However, these events and emergent stories have several disadvantages. They are unique and time specific. For those who were present and participated, they may well be exceptionally gripping and entertaining but if you weren’t their then you missed it all. An embedded narrative has no expiry date. Another consideration is that emergent stories and interaction often stem from the players being active in the community beyond the game itself. Guilds socialise, plot and scheme outside of the game via forums and subreddits. Social groups have hierarchies with people playing specific roles. Yet MMOs are filled with “average players” who are not always involved with the wider aspects of a game. For them, emergent stories and events are something that happen to other people, assuming they get to hear about them at all. These more passive players only experience the outcome, rather than shape it. Perhaps it can therefore be argued that player generated content is really only of benefit to the more involved player. The player with the time and inclination to devote a great many hours to a single game.
Another concern I have regarding players shaping the narrative and direction of events in a game such as EVE Online, is that the driving force may not always be a positive or pleasant one. The socio-political dynamic of games of this ilk too often manifests as betrayal, hostile acquisition or economic chaos. Although these are good themes narratively, I tire of the continual race to the bottom that such behaviour encourages. We have enough of this in real life and I do not always wish to find such thing reflected in games, especially MMOs. It is also worth considering that the open world environment that encourages emergent gameplay is an incentive to some and a source of confusion to others. I have spoken to players in both Guild Wars 2 and The Elder Scrolls Online, who are lost without the structure of clear cut quest hubs and mission objective. Choice is not always a good thing and suits all taste. And let us not forget that player generated content in such games as LOTRO. This is often roleplay driven and centred around telling tales, reading poetry and playing in a band. For those of a creative persuasion this is hog heaven. For others it again proves to be a somewhat passive or even exclusionary experience.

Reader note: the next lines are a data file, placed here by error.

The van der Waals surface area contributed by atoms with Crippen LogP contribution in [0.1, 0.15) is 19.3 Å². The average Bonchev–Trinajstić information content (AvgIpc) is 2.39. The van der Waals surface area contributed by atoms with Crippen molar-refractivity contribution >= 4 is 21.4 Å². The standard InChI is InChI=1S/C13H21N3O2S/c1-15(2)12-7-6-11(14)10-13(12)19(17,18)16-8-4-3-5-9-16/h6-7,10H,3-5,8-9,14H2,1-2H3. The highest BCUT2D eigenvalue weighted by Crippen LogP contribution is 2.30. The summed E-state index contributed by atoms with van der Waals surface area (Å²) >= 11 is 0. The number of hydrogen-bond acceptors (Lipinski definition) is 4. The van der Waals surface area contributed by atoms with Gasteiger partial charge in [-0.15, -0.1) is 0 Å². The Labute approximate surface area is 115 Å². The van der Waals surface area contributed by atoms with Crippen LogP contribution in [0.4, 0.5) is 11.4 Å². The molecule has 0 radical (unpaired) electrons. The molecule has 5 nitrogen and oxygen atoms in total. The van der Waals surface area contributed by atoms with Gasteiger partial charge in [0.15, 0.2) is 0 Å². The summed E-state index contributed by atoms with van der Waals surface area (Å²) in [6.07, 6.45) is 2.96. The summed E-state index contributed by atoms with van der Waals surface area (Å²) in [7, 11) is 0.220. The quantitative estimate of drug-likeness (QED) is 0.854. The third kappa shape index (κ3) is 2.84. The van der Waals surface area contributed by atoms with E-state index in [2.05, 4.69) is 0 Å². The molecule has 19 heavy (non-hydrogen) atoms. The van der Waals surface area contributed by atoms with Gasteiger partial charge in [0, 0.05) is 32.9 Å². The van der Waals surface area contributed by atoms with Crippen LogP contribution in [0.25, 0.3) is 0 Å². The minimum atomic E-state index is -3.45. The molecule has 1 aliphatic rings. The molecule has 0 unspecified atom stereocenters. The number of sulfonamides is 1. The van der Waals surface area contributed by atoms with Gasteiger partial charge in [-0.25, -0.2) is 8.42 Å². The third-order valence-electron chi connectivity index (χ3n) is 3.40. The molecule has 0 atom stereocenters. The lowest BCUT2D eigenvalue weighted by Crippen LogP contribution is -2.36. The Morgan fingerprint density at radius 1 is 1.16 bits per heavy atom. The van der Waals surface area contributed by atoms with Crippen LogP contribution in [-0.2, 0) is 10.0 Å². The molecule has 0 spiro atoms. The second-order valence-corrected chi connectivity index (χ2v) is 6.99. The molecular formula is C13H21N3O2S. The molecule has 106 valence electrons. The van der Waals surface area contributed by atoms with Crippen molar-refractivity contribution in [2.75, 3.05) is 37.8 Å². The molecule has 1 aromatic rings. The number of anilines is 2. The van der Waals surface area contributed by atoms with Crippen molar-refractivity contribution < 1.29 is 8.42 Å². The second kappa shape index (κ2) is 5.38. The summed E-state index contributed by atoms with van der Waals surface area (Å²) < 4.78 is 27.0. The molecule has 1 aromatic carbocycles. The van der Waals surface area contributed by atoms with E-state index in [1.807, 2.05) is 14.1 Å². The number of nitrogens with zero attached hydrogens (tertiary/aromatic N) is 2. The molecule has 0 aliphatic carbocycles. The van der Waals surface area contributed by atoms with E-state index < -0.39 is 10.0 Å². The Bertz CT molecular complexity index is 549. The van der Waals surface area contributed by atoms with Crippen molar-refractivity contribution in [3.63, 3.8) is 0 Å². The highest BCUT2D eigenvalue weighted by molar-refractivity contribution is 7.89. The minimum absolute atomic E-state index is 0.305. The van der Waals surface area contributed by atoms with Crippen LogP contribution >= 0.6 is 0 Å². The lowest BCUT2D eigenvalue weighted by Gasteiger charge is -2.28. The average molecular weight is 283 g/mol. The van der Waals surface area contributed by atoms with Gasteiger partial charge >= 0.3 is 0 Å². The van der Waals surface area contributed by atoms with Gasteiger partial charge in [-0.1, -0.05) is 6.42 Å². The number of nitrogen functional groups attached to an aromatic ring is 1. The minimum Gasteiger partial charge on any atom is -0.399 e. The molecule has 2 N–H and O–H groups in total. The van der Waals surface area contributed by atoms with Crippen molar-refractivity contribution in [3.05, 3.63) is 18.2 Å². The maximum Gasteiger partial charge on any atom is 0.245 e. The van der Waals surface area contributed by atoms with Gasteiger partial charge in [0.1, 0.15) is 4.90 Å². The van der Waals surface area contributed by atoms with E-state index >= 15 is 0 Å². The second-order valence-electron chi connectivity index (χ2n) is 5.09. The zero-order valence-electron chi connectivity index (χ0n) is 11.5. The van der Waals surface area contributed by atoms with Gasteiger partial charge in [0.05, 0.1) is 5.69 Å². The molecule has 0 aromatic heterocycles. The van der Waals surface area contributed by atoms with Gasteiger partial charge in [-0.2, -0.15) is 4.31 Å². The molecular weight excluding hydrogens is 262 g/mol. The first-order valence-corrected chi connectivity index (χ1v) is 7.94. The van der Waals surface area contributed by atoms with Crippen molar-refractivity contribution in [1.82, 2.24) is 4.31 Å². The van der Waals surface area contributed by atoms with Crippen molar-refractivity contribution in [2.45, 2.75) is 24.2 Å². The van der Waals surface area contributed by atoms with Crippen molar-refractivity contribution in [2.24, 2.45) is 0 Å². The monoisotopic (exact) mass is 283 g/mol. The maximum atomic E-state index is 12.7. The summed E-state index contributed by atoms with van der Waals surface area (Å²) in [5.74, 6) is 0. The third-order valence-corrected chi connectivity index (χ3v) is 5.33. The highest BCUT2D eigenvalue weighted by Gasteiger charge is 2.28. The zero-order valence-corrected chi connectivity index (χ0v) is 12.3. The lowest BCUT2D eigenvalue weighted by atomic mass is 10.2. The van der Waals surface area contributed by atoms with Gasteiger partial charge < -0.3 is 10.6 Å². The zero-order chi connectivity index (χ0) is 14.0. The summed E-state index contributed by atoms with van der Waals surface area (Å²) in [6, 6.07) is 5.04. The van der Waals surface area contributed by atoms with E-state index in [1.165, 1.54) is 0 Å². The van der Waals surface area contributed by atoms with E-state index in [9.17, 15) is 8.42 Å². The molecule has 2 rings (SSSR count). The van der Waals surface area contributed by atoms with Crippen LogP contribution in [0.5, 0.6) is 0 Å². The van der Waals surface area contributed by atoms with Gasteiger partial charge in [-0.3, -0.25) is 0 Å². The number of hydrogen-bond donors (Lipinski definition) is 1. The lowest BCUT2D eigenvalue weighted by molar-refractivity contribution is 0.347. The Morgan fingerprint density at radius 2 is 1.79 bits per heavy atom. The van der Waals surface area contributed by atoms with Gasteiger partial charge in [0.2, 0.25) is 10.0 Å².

Then there are those players who are never going to be interested in a story based narrative of any kind. They are not motivated by plot or characters and will skip all quest explanations and in-game cutscenes. This is the kind of gamer whose pleasure hinges upon achievement, leader boards and the actual process of playing. Competitive games do not need a narrative, although there is a backstory to titles such as Overwatch. Games of this idiom are driven by league tables and success. The reward is pride and bragging rights. In fact, you could strip back the details regarding some games setting and who the various factions are, choosing to present them as simply the red and blue team in arena number three. Because if the gameplay is fun and challenging, then that will suffice for some gamers.
Like novels and movies, a narrative driven game can provide more than just an enjoyable ride. It can focus and raise awareness of complex moral, social and political issues. MMOs and RPGs can inform and make us think about difficult matters. Of course, that is not to everyone liking and some wish games to be entirely free of such elements. But for me, I find narrative games to be the next step in our ongoing evolving relationship with storytelling. Although I am not averse to MMOs and other genres that focus on player generated narratives, I favour the traditional story based approach. Hardly surprising from someone who enjoys writing. However, there are many views on this matter other than my own perspective and ass ever there is no definitive right or wrong answer. For an alternative take on this subject, The Bro over at MMOBro has written an interesting piece favouring emergent storytelling.